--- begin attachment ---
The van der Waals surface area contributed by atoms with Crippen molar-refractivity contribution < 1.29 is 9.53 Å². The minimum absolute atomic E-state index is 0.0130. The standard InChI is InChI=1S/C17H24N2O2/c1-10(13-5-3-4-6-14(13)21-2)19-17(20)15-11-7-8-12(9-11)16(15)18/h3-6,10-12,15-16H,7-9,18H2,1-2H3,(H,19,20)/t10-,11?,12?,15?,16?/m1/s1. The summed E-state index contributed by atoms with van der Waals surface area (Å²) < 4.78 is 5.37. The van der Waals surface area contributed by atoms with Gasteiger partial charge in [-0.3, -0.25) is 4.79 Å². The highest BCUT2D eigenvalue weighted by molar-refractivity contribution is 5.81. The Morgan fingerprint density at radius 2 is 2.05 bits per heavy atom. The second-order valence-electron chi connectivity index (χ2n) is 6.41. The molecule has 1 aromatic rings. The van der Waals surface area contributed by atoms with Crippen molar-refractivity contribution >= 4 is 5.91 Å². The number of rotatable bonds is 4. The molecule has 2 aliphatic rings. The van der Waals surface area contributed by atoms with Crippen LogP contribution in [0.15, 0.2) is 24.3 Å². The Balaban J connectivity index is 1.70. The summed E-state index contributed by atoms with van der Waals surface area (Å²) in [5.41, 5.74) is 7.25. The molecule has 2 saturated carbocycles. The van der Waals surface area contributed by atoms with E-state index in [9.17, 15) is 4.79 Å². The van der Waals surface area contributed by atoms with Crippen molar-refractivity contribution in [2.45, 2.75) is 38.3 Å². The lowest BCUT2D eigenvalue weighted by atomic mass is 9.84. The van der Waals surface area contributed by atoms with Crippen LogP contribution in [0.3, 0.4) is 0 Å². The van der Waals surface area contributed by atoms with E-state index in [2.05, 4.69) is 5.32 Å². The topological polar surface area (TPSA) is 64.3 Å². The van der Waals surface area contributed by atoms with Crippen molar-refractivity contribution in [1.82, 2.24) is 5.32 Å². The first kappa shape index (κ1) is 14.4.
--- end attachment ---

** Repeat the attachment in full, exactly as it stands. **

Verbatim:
The van der Waals surface area contributed by atoms with Crippen molar-refractivity contribution < 1.29 is 9.53 Å². The minimum absolute atomic E-state index is 0.0130. The standard InChI is InChI=1S/C17H24N2O2/c1-10(13-5-3-4-6-14(13)21-2)19-17(20)15-11-7-8-12(9-11)16(15)18/h3-6,10-12,15-16H,7-9,18H2,1-2H3,(H,19,20)/t10-,11?,12?,15?,16?/m1/s1. The summed E-state index contributed by atoms with van der Waals surface area (Å²) < 4.78 is 5.37. The van der Waals surface area contributed by atoms with Gasteiger partial charge in [-0.3, -0.25) is 4.79 Å². The highest BCUT2D eigenvalue weighted by molar-refractivity contribution is 5.81. The Morgan fingerprint density at radius 2 is 2.05 bits per heavy atom. The second-order valence-electron chi connectivity index (χ2n) is 6.41. The molecule has 1 aromatic rings. The van der Waals surface area contributed by atoms with Crippen molar-refractivity contribution >= 4 is 5.91 Å². The number of rotatable bonds is 4. The molecule has 2 aliphatic rings. The van der Waals surface area contributed by atoms with Crippen LogP contribution in [0.15, 0.2) is 24.3 Å². The Balaban J connectivity index is 1.70. The summed E-state index contributed by atoms with van der Waals surface area (Å²) in [5.41, 5.74) is 7.25. The molecule has 2 saturated carbocycles. The van der Waals surface area contributed by atoms with E-state index in [9.17, 15) is 4.79 Å². The van der Waals surface area contributed by atoms with Crippen molar-refractivity contribution in [2.45, 2.75) is 38.3 Å². The lowest BCUT2D eigenvalue weighted by atomic mass is 9.84. The van der Waals surface area contributed by atoms with Crippen LogP contribution in [0.3, 0.4) is 0 Å². The van der Waals surface area contributed by atoms with E-state index in [2.05, 4.69) is 5.32 Å². The topological polar surface area (TPSA) is 64.3 Å². The van der Waals surface area contributed by atoms with Crippen molar-refractivity contribution in [1.82, 2.24) is 5.32 Å². The first kappa shape index (κ1) is 14.4.